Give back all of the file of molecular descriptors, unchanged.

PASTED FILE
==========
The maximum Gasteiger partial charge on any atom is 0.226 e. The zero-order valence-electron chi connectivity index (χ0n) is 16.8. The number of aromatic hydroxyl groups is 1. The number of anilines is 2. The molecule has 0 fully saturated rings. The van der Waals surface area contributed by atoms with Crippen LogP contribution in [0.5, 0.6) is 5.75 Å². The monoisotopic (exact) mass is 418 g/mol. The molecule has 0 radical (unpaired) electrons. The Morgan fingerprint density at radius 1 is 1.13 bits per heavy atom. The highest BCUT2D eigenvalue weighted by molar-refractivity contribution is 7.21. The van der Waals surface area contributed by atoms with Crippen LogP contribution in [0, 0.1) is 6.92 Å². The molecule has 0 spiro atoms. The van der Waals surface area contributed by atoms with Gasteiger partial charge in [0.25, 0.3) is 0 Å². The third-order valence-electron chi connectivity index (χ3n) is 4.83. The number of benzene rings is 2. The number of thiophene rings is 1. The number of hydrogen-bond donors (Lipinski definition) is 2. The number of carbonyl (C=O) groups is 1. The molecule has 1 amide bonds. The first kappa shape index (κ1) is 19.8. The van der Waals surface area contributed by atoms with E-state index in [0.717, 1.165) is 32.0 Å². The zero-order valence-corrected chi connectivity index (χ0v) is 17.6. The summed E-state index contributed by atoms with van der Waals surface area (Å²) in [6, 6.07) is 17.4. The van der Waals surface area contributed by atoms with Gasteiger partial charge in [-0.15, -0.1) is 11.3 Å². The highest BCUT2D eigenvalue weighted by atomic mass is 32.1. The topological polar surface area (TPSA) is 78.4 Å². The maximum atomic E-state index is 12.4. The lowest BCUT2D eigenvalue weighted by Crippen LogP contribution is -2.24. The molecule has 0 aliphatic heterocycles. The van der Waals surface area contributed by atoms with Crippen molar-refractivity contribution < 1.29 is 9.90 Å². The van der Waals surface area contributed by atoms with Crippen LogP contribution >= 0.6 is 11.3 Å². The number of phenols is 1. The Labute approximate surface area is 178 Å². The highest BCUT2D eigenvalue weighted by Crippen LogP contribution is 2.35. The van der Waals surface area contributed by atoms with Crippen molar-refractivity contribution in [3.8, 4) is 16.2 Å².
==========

The maximum Gasteiger partial charge on any atom is 0.226 e. The zero-order valence-electron chi connectivity index (χ0n) is 16.8. The number of aromatic hydroxyl groups is 1. The number of anilines is 2. The molecule has 0 fully saturated rings. The van der Waals surface area contributed by atoms with Crippen LogP contribution in [0.5, 0.6) is 5.75 Å². The monoisotopic (exact) mass is 418 g/mol. The molecule has 0 radical (unpaired) electrons. The Morgan fingerprint density at radius 1 is 1.13 bits per heavy atom. The highest BCUT2D eigenvalue weighted by molar-refractivity contribution is 7.21. The van der Waals surface area contributed by atoms with Crippen LogP contribution in [0, 0.1) is 6.92 Å². The molecule has 0 spiro atoms. The van der Waals surface area contributed by atoms with Gasteiger partial charge in [0.25, 0.3) is 0 Å². The third-order valence-electron chi connectivity index (χ3n) is 4.83. The number of benzene rings is 2. The number of thiophene rings is 1. The number of hydrogen-bond donors (Lipinski definition) is 2. The number of carbonyl (C=O) groups is 1. The molecule has 1 amide bonds. The first kappa shape index (κ1) is 19.8. The van der Waals surface area contributed by atoms with E-state index in [0.717, 1.165) is 32.0 Å². The zero-order valence-corrected chi connectivity index (χ0v) is 17.6. The summed E-state index contributed by atoms with van der Waals surface area (Å²) in [6, 6.07) is 17.4. The van der Waals surface area contributed by atoms with Gasteiger partial charge in [-0.15, -0.1) is 11.3 Å². The highest BCUT2D eigenvalue weighted by atomic mass is 32.1. The topological polar surface area (TPSA) is 78.4 Å². The maximum atomic E-state index is 12.4. The lowest BCUT2D eigenvalue weighted by Crippen LogP contribution is -2.24. The molecule has 0 aliphatic heterocycles. The van der Waals surface area contributed by atoms with Crippen molar-refractivity contribution < 1.29 is 9.90 Å². The van der Waals surface area contributed by atoms with Crippen LogP contribution >= 0.6 is 11.3 Å². The number of phenols is 1. The Labute approximate surface area is 178 Å². The highest BCUT2D eigenvalue weighted by Crippen LogP contribution is 2.35. The van der Waals surface area contributed by atoms with Crippen molar-refractivity contribution in [3.8, 4) is 16.2 Å².